Economics and Ecology: United for a Sustainable World, 1st Edition (Paperback) book cover

Economics and Ecology

United for a Sustainable World, 1st Edition

By Charles R. Beaton, Chris Maser

CRC Press

191 pages | 1 B/W Illus.

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Paperback: 9781138116450
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The earth, our home, is in crisis. There are two sides to this crisis—our global economy, and its effect on the ecology of our home planet. Despite conventional thinking that typical monetary and fiscal manipulations will put us back on the path of economic growth, the reality is not that simple. Meanwhile, the natural environment is sending unmistakable warnings. Glaciers are melting; oceans are becoming dangerously acidic; species and their ecological services are becoming extinct; and weather patterns are becoming increasingly severe and unpredictable each year. The stress on resource systems of all kinds threatens to shrink the carrying capacity of the planet, even as we call upon it for increased contributions to support a burgeoning human population.

Co-written by an ecologist and an economist, Economics and Ecology: United for a Sustainable World counsels the replacement of symptomatic thinking with a systemic worldview that treats the environment and the economy as an ecosystemic unit. The first part of the book establishes the methodological and biophysical principles needed to develop the concept of socioeconomic sustainability. The second part of the book examines the misuse of economics in the service of what increasingly appears to be a ruinous pursuit of material wealth and expansion. The third part offers advice on reconciling economics and ecology by proposing an economics in which the principles employed are aligned with the biophysical principles of ecology.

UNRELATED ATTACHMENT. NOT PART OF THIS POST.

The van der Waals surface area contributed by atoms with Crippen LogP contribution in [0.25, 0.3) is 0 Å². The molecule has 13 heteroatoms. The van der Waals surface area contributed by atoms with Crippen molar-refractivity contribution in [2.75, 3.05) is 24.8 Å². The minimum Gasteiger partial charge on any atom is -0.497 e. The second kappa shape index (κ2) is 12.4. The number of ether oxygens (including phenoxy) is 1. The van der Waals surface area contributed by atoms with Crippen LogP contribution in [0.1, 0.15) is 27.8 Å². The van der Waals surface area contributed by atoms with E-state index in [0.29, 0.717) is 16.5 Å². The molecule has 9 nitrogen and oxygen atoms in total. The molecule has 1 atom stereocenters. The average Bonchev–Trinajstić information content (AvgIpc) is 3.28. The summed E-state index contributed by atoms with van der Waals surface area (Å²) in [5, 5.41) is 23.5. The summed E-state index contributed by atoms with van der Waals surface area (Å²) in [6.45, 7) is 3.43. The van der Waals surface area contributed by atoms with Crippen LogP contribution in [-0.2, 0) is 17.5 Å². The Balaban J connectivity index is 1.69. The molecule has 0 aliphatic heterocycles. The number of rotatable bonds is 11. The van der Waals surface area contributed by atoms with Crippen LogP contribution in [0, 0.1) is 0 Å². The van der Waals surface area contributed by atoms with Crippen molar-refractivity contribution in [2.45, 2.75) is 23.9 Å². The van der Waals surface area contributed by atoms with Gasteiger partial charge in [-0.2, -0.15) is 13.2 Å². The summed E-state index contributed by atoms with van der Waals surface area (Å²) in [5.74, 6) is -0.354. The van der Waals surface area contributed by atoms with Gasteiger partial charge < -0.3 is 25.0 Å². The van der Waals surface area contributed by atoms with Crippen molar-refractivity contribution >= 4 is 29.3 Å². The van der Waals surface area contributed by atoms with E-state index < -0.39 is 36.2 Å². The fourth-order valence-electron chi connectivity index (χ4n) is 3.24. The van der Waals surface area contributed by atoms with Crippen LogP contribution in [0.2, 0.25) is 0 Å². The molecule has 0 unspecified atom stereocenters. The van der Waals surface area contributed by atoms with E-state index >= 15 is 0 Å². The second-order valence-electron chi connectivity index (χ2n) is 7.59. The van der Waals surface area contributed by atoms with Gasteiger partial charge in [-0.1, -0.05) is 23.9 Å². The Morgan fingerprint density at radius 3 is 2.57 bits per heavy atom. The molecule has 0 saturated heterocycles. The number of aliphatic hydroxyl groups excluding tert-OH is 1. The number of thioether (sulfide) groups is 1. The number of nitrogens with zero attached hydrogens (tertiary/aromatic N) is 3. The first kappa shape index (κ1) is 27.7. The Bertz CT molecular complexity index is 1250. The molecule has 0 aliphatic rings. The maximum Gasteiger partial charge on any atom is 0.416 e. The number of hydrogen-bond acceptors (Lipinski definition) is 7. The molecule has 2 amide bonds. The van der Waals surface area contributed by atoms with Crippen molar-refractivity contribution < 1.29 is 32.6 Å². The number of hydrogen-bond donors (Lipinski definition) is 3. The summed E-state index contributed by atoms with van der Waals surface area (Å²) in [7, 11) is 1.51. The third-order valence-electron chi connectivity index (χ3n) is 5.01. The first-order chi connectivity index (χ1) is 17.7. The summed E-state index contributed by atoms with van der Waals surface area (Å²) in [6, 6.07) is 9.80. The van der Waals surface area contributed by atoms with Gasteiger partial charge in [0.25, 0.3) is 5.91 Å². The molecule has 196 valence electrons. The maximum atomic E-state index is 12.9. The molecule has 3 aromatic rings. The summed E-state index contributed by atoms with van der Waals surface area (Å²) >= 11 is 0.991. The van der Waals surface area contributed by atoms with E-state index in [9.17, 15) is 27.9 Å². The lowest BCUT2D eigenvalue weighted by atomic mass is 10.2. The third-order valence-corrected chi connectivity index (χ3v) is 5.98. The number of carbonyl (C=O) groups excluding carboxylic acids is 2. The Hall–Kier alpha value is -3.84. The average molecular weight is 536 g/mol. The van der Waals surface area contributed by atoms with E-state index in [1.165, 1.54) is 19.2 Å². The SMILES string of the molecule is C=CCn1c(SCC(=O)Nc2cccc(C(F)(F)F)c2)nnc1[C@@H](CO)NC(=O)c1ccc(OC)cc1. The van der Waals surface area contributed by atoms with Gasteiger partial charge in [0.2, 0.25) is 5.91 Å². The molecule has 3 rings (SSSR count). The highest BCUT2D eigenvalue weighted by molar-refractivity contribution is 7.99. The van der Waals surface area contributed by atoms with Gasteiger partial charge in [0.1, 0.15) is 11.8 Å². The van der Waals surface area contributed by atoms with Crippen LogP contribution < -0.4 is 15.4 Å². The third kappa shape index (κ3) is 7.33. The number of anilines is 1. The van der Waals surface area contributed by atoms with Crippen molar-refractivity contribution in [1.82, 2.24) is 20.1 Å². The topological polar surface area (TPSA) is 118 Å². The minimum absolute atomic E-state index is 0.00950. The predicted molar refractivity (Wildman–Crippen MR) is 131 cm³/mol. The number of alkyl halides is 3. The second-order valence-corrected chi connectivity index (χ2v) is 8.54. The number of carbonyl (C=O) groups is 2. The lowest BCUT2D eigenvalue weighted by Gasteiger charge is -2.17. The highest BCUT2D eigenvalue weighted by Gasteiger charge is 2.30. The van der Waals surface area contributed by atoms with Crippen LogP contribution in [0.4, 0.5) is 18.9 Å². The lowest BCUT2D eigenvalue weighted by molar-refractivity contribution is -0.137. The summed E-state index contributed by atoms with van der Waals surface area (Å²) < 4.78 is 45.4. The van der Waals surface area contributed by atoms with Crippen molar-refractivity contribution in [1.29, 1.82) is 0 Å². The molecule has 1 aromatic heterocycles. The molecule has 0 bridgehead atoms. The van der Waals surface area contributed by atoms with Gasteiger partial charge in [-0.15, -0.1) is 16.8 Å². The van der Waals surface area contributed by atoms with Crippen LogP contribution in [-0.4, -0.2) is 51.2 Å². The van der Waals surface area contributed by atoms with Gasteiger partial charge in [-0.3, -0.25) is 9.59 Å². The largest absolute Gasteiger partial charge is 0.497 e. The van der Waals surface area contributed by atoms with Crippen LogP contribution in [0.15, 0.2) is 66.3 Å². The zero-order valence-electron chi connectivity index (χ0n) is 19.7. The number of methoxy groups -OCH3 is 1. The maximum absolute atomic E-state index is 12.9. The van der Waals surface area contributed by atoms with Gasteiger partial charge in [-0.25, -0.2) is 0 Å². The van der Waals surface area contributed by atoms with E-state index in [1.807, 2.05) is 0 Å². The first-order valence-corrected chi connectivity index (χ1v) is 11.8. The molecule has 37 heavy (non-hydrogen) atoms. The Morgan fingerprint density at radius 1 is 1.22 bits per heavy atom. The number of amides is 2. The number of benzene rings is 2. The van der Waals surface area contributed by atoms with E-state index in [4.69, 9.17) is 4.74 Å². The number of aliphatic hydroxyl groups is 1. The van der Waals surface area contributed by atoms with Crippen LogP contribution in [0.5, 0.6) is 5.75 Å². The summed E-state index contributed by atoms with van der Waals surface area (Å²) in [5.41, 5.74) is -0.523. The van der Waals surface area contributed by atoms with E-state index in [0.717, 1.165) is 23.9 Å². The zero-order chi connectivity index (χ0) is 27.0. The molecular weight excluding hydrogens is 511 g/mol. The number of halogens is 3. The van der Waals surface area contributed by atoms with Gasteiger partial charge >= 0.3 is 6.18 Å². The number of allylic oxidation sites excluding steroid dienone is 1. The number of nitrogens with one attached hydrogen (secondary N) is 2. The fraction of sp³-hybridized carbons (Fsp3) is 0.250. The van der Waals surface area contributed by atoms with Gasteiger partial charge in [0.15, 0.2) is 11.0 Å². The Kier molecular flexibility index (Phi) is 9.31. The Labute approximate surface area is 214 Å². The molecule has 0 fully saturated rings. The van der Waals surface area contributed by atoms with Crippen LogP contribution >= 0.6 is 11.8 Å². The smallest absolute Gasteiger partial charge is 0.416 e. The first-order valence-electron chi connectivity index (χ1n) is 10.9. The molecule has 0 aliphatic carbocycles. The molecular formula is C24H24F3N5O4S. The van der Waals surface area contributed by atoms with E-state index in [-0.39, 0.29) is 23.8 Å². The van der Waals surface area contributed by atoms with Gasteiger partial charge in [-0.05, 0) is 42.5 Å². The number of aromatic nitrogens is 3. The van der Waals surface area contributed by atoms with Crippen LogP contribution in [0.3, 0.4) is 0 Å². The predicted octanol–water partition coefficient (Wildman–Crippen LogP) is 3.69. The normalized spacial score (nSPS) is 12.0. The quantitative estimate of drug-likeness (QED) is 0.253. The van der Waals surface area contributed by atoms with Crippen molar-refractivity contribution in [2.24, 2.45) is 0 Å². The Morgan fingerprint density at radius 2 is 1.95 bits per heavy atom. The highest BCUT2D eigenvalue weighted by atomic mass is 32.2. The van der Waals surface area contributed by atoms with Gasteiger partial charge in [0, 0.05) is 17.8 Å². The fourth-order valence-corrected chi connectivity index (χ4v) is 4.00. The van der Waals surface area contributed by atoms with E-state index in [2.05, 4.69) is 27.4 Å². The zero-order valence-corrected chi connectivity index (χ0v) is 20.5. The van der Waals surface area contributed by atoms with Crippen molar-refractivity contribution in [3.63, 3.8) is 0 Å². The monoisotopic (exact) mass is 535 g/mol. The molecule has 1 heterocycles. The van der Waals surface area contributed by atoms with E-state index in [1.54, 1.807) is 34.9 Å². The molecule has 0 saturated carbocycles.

This timely volume puts forth a sustainable worldview based on systemic thinking, with the emphasis more on what and how people think than on what they do. A unique reference for professionals and laypersons alike, it can also serve as a supplementary classroom text for students of economics, ecology, biology, and environmental science.

Table of Contents



Methodological Overview

Symptomatic Analysis

Systemic Analysis

An Evolutionary View of America

Lessons from Our Energy History

Energy—The Critical Resource

The Flow of Energy Is the Only Real Economy

Follow the Energy—Not the Money

Lessons from the Laws of Thermodynamics

Five Operating Principles


The Innate Nature of Economics

Scarcity and Human Survival

Economics and Human Nature

Rational Economic Man

From Necessities to Wants and Subsistence to Wealth

Misuse of Economics in Practice

Growth as Economic Religion

Consumption Theory

Consumption for Survival

Consumption in Practice

Affluence as an Unmitigated Public Good

Toward an Economics of Enough


Original Intention: Meet Human Necessities

The Goal Has Been Unlimited Production

Reconciling the Differences

The Concept of Productivity


Politics, Economics, and Externalities

Understanding the Language

The Nature of Markets

Imperfect Property Rights

Proceeding through Example—The Paper Mill

Drawing Some Conclusions

Facing Uncertainty


The Question of Who Gets What